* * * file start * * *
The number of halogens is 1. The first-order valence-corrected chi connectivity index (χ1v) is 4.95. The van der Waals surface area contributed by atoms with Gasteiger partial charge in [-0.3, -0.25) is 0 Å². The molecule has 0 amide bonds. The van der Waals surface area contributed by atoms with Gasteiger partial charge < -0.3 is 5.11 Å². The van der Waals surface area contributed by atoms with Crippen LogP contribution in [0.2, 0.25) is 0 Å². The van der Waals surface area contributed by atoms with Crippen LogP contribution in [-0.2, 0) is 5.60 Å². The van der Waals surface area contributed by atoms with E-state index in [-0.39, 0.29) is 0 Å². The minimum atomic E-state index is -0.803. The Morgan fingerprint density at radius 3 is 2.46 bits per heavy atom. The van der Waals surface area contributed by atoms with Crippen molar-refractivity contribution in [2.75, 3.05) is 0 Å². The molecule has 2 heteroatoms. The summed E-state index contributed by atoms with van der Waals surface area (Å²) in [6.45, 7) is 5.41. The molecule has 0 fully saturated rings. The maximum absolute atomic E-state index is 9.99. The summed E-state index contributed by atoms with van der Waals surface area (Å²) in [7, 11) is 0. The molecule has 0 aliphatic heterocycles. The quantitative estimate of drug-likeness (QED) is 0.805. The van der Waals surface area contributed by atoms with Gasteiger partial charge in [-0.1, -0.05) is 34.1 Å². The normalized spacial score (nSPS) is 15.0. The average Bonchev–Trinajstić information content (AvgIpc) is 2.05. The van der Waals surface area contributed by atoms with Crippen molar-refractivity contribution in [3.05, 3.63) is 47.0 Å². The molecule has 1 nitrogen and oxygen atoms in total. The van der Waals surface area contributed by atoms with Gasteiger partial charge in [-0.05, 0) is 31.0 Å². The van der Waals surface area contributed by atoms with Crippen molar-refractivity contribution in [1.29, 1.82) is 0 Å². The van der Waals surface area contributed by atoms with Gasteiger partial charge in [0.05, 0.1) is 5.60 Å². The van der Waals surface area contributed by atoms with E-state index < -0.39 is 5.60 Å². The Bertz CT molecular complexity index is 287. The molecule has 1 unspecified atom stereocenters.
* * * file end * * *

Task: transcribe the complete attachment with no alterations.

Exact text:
The number of halogens is 1. The first-order valence-corrected chi connectivity index (χ1v) is 4.95. The van der Waals surface area contributed by atoms with Gasteiger partial charge in [-0.3, -0.25) is 0 Å². The molecule has 0 amide bonds. The van der Waals surface area contributed by atoms with Gasteiger partial charge < -0.3 is 5.11 Å². The van der Waals surface area contributed by atoms with Crippen LogP contribution in [0.2, 0.25) is 0 Å². The van der Waals surface area contributed by atoms with Crippen LogP contribution in [-0.2, 0) is 5.60 Å². The van der Waals surface area contributed by atoms with E-state index in [-0.39, 0.29) is 0 Å². The minimum atomic E-state index is -0.803. The Morgan fingerprint density at radius 3 is 2.46 bits per heavy atom. The van der Waals surface area contributed by atoms with Crippen molar-refractivity contribution in [2.75, 3.05) is 0 Å². The molecule has 2 heteroatoms. The summed E-state index contributed by atoms with van der Waals surface area (Å²) in [6.45, 7) is 5.41. The molecule has 0 fully saturated rings. The maximum absolute atomic E-state index is 9.99. The summed E-state index contributed by atoms with van der Waals surface area (Å²) in [7, 11) is 0. The molecule has 0 aliphatic heterocycles. The quantitative estimate of drug-likeness (QED) is 0.805. The van der Waals surface area contributed by atoms with Gasteiger partial charge in [-0.1, -0.05) is 34.1 Å². The normalized spacial score (nSPS) is 15.0. The average Bonchev–Trinajstić information content (AvgIpc) is 2.05. The van der Waals surface area contributed by atoms with Crippen molar-refractivity contribution in [3.05, 3.63) is 47.0 Å². The molecule has 1 nitrogen and oxygen atoms in total. The van der Waals surface area contributed by atoms with Gasteiger partial charge in [-0.05, 0) is 31.0 Å². The van der Waals surface area contributed by atoms with Crippen molar-refractivity contribution in [1.29, 1.82) is 0 Å². The van der Waals surface area contributed by atoms with Gasteiger partial charge in [0.05, 0.1) is 5.60 Å². The van der Waals surface area contributed by atoms with E-state index < -0.39 is 5.60 Å². The Bertz CT molecular complexity index is 287. The molecule has 1 unspecified atom stereocenters.